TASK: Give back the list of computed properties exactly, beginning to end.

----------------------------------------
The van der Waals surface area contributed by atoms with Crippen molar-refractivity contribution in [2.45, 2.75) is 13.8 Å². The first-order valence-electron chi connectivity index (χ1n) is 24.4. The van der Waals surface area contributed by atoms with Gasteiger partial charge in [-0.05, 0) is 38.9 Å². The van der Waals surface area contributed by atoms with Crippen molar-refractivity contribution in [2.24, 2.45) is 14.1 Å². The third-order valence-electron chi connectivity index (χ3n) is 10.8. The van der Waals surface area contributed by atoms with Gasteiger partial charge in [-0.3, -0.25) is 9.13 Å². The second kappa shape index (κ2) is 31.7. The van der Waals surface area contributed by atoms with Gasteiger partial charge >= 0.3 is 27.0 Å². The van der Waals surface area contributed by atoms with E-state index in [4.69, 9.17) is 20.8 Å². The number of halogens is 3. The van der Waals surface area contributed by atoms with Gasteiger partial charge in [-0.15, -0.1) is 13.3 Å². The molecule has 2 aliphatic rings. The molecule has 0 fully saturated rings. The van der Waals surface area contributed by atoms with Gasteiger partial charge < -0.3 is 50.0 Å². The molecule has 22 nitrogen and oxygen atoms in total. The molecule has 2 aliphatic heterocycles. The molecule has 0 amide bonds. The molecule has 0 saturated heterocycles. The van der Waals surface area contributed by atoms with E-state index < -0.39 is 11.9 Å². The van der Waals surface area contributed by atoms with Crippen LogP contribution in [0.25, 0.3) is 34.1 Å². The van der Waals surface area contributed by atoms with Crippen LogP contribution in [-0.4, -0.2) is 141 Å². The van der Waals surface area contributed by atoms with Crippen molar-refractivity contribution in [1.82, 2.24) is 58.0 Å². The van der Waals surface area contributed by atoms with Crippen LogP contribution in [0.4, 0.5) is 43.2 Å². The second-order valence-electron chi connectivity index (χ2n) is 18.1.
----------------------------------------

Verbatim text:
The van der Waals surface area contributed by atoms with Crippen molar-refractivity contribution in [2.45, 2.75) is 13.8 Å². The first-order valence-electron chi connectivity index (χ1n) is 24.4. The van der Waals surface area contributed by atoms with Gasteiger partial charge in [-0.05, 0) is 38.9 Å². The van der Waals surface area contributed by atoms with Crippen molar-refractivity contribution in [2.24, 2.45) is 14.1 Å². The third-order valence-electron chi connectivity index (χ3n) is 10.8. The van der Waals surface area contributed by atoms with Gasteiger partial charge in [-0.3, -0.25) is 9.13 Å². The second kappa shape index (κ2) is 31.7. The van der Waals surface area contributed by atoms with Gasteiger partial charge >= 0.3 is 27.0 Å². The van der Waals surface area contributed by atoms with E-state index in [4.69, 9.17) is 20.8 Å². The number of halogens is 3. The van der Waals surface area contributed by atoms with Gasteiger partial charge in [-0.15, -0.1) is 13.3 Å². The molecule has 2 aliphatic rings. The molecule has 0 fully saturated rings. The van der Waals surface area contributed by atoms with Gasteiger partial charge < -0.3 is 50.0 Å². The molecule has 22 nitrogen and oxygen atoms in total. The molecule has 2 aliphatic heterocycles. The molecule has 0 amide bonds. The molecule has 0 saturated heterocycles. The van der Waals surface area contributed by atoms with E-state index < -0.39 is 11.9 Å². The van der Waals surface area contributed by atoms with Crippen LogP contribution in [0.25, 0.3) is 34.1 Å². The van der Waals surface area contributed by atoms with Crippen LogP contribution in [-0.4, -0.2) is 141 Å². The van der Waals surface area contributed by atoms with Crippen molar-refractivity contribution in [1.82, 2.24) is 58.0 Å². The van der Waals surface area contributed by atoms with Crippen LogP contribution in [0.4, 0.5) is 43.2 Å². The second-order valence-electron chi connectivity index (χ2n) is 18.1.